The first coat of paint went on after the primer was dry; the high-density foam roller made the first coat thin, smooth, and even. I planned all along on doing 2-3 coats to ensure a perfectly smooth, even coat, and doing so required me to allow the paint to dry a minimum of 12-hours between each coat. Tick, tock. Yes, this took several days to complete.
It was fantastically glossy after the second coat.
To even out any inevitable drips, which mostly happened along the edges where I was also painting the edges of the desktop, I very lightly sanded the entire paint surface inbetween each of the three coats (yes, I went back in for a third and it was worth it). Very shiny, very smooth.
The rest of the office is still coming together, hence the limited photos of the desk in space (who really wants to look at more pictures with all of my junk smooshed against a wall?).
In any case, the desk progress already makes a big impact and helps me begin to see the overall plan beginning to take effect.
I noticed on Saturday afternoon that my favorite beach cottage in the neighborhood had made it to market. Exciting, because it’s totally within budget. Sad, because I’m nowhere close to being able to buy again. Still, Sunday happened to be it’s first open house so we stopped in to walk around. I only had my iPhone, so the photos don’t do it justice, but it was lovely.
It’s on a small lot. Even smaller than mine, but loaded with mature gardens and oozing curb appeal. Porches. Bright, light blue cedar shingles. Original storm windows all around. And paned diamond glass that makes my heart thump.
From the same place I stood to take that last photo, I could 180-it and snap a picture of the large dining area. No pictures of the kitchen (which was small and charming, although not modern whatsoever), but it’s off through a doorway to the left.
Love the ceiling details in the dining room. Love the natural light. And love the built in hot-water heating baseboards that flowed from room-to-room. It was like nothing I had actually seen in person before.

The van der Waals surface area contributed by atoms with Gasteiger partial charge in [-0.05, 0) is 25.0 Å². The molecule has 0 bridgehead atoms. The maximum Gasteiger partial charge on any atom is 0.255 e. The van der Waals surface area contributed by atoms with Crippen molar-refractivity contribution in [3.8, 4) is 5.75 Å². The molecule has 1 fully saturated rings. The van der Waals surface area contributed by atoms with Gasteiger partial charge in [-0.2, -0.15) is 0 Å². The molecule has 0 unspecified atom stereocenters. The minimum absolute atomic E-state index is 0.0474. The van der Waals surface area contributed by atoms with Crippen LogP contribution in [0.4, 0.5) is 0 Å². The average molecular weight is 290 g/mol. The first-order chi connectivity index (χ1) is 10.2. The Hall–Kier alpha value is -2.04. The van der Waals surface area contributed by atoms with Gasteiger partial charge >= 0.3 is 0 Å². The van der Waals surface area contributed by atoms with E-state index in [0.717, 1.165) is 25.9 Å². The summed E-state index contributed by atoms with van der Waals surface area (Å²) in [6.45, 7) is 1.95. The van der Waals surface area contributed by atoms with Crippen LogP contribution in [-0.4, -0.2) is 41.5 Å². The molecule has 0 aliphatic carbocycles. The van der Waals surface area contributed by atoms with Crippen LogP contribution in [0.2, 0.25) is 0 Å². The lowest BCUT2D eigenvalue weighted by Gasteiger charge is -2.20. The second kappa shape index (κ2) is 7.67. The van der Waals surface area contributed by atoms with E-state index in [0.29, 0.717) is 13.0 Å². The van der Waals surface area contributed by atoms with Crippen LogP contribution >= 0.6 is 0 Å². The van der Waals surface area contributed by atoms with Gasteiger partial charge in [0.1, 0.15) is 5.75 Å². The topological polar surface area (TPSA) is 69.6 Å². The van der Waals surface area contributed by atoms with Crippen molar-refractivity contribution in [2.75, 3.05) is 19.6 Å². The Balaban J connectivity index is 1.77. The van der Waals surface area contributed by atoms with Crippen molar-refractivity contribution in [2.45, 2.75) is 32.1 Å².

Pete investigated the basement Mike Holmes-style while I checked out the three upstairs bedrooms and bathroom. Question: Do they actually make and install wall-mounted toilets? Or would someone be stuck with this mauve station until the bathroom was gutted and replumbed? Is it secure, as in, could I stand on it to fix the light bulb? I have lots of questions. Including, who would buy a mauve toilet, even in 1960? 1960’s a total guess, by the way. Wall-mounted seems futuristic to me.
I should mention that the ceiling height was easily 9-10 feet on both the first and second floors, which was impressive in and of itself. At the top of the stairs, antique lighting and built-in storage complimented original trim and doors.
Better yet, which you can start to see over my shoulder, they have shared access to an enclosed porch through more matchy-matchy french doors. The porch itself was nicely staged with a sweet woven carpet, table, and hanging baskets. I’m already calculating how much it would cost to add this to my house.
As far as I’m concerned, I’m satisfied. It’s always great to see the inside of a home you admire from afar.
As I said, it’s totally affordable compared to most other homes in the area. Like… <$130K. According to the realtor, it has actually been vacant for most of the last 3 years with the owners only fixing it up and using it as a when-we-feel-like-it summer house. I actually had noted on my dog walks that the same bottle of Windex sat on a windowsill for 1.5 years, so I’m sure it was mostly unoccupied, which is a shame for such a lovely home. That I would have bought if they decided to sell 2.5 years earlier. Damn it.
If you want to move to Rochester, or move within Rochester, I’ll send you more listing information. Just drop a comment on the post or send an email to email@example.com